Theater is hard. This is the main message conveyed by “Act One,” a new play written and directed by James Lapine. The visually stunning production, currently running at Lincoln Center Theater, narrates the early life and theatrical career of playwright Moss Hart.
Hart is best known to today’s audiences as the librettist and director of the musical “My Fair Lady.” However, “Act One,” which is based on Hart’s memoir of the same name, chronicles his difficulties in finding a place in the theatrical community and the difficulties that he faced even after he found his way in.
“Act One” is headlined by Santino Fontana, hot off his success voicing a Disney villain in “Frozen,” and “Monk’s” Tony Shalhoub. The two men both play Hart — Fontana for the majority of the play and Shalhoub as an older version of Hart, which offers a retrospective insight into the character.
Shalhoub also plays Hart’s father and, more importantly, the infamous George S. Kaufman, the older and more experienced playwright who becomes Hart’s writing partner. After Hart has spent years directing amateur gigs and writing furiously, he and Kaufman finally team up to work on Hart’s play, “Once in a Lifetime.”
“Act One” is far stronger as a production than it is as a play. While the story is interesting enough, at times it raises unanswerable questions. During one scene in the middle of the play, viewers are introduced to a litany of 1920s stars, including Langston Hughes, the Gershwins and Dorothy Parker. The scene feels out of place in a drama that is otherwise closely focused on one man’s crafting of a play.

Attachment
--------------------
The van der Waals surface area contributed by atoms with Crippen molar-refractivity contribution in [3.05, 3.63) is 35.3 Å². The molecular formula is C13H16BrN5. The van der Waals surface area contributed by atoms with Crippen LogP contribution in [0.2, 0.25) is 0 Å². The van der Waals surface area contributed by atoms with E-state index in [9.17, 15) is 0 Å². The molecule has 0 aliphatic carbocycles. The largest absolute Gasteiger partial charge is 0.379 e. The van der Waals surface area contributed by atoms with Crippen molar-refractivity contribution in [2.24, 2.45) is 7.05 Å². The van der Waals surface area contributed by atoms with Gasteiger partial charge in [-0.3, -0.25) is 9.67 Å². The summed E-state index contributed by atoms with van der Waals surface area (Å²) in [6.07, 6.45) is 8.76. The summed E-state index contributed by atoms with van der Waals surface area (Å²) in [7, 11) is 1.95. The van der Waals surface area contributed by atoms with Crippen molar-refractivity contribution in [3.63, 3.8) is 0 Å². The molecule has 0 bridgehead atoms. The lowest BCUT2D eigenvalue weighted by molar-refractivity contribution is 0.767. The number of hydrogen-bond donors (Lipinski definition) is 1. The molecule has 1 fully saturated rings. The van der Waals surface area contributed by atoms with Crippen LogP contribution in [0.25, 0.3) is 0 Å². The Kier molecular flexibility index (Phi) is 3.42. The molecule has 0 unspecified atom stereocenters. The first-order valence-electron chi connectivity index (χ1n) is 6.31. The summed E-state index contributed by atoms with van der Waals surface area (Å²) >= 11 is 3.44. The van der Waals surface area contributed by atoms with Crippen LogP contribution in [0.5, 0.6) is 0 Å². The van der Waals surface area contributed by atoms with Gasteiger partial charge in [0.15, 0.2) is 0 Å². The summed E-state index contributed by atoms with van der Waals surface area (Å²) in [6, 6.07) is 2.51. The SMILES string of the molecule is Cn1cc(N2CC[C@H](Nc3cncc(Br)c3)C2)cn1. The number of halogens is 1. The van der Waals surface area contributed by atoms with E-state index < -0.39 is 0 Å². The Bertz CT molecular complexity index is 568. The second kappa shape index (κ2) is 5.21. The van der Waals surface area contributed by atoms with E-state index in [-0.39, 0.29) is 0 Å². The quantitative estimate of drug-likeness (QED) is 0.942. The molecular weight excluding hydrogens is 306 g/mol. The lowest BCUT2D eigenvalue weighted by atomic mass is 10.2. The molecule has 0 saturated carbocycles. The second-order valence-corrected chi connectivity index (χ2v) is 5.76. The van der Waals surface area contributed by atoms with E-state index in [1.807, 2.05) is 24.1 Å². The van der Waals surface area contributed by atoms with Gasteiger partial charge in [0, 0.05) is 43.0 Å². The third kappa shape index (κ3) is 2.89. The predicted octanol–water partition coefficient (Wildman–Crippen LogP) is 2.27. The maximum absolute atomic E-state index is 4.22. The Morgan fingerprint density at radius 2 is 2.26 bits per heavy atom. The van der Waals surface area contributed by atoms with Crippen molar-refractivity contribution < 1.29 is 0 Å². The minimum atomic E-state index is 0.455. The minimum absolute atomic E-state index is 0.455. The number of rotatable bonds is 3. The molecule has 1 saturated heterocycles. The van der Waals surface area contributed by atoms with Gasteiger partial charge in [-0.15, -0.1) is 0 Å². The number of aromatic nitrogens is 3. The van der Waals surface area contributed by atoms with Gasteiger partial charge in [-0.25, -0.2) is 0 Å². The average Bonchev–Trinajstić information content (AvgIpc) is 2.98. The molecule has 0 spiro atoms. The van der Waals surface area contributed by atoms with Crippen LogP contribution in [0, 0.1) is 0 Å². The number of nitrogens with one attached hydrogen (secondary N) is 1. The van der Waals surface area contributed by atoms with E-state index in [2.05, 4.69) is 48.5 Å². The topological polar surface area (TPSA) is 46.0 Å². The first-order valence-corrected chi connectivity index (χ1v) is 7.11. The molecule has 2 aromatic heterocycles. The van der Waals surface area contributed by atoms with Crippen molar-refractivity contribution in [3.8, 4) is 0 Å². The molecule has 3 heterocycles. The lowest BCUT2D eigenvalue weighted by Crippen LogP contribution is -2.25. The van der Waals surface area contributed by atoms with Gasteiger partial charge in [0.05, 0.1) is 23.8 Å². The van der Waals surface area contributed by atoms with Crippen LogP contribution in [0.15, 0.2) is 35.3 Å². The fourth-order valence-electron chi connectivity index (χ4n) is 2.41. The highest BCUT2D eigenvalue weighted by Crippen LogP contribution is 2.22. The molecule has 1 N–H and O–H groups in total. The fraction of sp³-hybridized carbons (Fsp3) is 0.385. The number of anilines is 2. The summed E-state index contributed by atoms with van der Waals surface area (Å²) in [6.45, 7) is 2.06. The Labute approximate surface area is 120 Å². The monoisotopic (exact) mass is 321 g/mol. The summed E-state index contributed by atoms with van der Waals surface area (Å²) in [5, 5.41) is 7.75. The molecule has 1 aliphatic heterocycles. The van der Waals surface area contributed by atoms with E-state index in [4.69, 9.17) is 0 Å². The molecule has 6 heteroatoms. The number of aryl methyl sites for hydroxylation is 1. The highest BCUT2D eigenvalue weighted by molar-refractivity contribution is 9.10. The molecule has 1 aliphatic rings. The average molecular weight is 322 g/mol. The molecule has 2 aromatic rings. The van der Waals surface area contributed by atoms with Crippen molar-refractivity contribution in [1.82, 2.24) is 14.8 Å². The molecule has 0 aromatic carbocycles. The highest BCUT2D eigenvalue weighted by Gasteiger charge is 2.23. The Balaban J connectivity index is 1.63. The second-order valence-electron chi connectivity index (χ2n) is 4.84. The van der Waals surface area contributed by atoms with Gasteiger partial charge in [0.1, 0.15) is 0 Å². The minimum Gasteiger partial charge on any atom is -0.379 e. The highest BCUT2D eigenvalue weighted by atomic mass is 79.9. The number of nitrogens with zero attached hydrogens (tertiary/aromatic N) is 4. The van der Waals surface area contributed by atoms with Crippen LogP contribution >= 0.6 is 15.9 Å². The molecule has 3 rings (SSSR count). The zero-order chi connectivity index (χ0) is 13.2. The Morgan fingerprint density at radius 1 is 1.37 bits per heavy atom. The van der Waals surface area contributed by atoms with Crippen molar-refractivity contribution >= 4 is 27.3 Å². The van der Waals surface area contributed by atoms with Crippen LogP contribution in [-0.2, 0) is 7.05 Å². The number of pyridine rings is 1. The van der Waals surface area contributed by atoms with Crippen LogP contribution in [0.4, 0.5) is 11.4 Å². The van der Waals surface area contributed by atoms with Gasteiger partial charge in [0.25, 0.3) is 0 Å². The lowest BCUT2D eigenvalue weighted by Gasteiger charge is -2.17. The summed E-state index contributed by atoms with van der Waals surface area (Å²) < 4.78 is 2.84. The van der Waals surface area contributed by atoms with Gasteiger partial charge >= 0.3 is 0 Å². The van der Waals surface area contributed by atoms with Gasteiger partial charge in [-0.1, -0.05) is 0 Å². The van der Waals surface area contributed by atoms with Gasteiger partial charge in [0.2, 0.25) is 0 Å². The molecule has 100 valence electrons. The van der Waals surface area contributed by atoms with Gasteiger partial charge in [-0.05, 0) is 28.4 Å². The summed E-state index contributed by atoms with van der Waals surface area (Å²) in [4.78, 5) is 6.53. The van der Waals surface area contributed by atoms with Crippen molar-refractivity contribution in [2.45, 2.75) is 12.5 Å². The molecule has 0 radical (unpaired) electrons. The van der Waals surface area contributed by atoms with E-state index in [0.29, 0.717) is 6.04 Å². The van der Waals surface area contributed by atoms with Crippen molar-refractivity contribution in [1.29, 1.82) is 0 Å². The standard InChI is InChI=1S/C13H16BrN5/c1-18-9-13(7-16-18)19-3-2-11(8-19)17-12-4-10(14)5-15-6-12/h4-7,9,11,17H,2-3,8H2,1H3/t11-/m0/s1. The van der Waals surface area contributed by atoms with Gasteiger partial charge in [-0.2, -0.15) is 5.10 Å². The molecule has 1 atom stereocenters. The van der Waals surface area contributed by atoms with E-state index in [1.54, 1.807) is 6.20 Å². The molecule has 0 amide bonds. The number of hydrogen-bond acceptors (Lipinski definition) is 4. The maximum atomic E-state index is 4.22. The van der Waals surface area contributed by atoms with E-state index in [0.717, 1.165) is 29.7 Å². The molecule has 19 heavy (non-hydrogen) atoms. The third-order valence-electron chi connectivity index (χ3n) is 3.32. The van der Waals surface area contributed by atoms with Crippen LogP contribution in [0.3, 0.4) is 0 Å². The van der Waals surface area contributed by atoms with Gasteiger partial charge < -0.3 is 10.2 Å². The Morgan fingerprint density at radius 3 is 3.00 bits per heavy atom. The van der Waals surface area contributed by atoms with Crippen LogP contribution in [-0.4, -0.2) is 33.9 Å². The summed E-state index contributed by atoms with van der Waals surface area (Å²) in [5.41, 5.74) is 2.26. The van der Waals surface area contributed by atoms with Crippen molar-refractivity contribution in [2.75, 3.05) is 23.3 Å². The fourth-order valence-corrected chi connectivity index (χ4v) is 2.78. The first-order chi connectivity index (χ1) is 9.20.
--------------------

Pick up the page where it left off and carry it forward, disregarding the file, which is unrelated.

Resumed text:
Furthermore, the relationship between Hart and Kaufman sometimes feels like the only one developed in the show. While Hart credits his Aunt Kate — played by the always entertaining Andrea Martin — for nurturing his love of theater, viewers never really get a sense of their relationship.
Overlooking quibbles like this, though, “Act One” is truly fantastic. The revolving set by Beowulf Boritt can only be described as thrilling, serving as a constant source of energy through a play that might otherwise seem to drag on.
Fontana gives an excellent performance, portraying Hart as earnest and frustrated, grasping at straws even as his chance at success dangles right in front of him. Shalhoub’s Kaufman is reminiscent of a batty professor whose weird quirks — such as the complete avoidance of physical contact — ring as true as his harshly honest but encouraging feedback on Hart’s writing.
There is no doubt that “Act One” provides an accurate view of what it is like to work in the theater. Great dramatists must write, rewrite, perform and then rewrite again.
The process can take years, as it did for Hart, and even then the product might not be completely right. But, when the potential outcome is a beautiful production like “Act One,” which succeeds through its flaws, it is easy to see why all that work is worth it in the end.
A version of this article appeared in the Thursday, May 1 print edition. Dylan Jarrett is books/theater editor. Email her at firstname.lastname@example.org.